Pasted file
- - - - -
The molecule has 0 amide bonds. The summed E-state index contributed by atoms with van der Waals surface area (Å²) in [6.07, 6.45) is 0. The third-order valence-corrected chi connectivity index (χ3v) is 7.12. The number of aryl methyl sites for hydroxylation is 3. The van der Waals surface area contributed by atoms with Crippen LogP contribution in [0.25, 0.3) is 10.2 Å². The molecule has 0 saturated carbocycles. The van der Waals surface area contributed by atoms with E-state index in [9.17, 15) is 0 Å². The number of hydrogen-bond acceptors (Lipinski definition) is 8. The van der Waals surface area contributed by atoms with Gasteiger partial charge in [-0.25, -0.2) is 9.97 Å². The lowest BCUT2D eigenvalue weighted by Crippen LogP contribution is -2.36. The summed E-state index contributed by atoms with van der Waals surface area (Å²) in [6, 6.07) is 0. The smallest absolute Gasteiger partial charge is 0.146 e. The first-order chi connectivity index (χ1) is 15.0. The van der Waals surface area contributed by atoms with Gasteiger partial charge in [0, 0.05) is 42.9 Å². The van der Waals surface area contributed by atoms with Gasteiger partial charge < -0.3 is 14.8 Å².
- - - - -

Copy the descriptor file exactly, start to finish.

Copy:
The molecule has 0 amide bonds. The summed E-state index contributed by atoms with van der Waals surface area (Å²) in [6.07, 6.45) is 0. The third-order valence-corrected chi connectivity index (χ3v) is 7.12. The number of aryl methyl sites for hydroxylation is 3. The van der Waals surface area contributed by atoms with Crippen LogP contribution in [0.25, 0.3) is 10.2 Å². The molecule has 0 saturated carbocycles. The van der Waals surface area contributed by atoms with E-state index in [9.17, 15) is 0 Å². The number of hydrogen-bond acceptors (Lipinski definition) is 8. The van der Waals surface area contributed by atoms with Gasteiger partial charge in [-0.25, -0.2) is 9.97 Å². The lowest BCUT2D eigenvalue weighted by Crippen LogP contribution is -2.36. The summed E-state index contributed by atoms with van der Waals surface area (Å²) in [6, 6.07) is 0. The smallest absolute Gasteiger partial charge is 0.146 e. The first-order chi connectivity index (χ1) is 15.0. The van der Waals surface area contributed by atoms with Gasteiger partial charge in [0, 0.05) is 42.9 Å². The van der Waals surface area contributed by atoms with Gasteiger partial charge < -0.3 is 14.8 Å².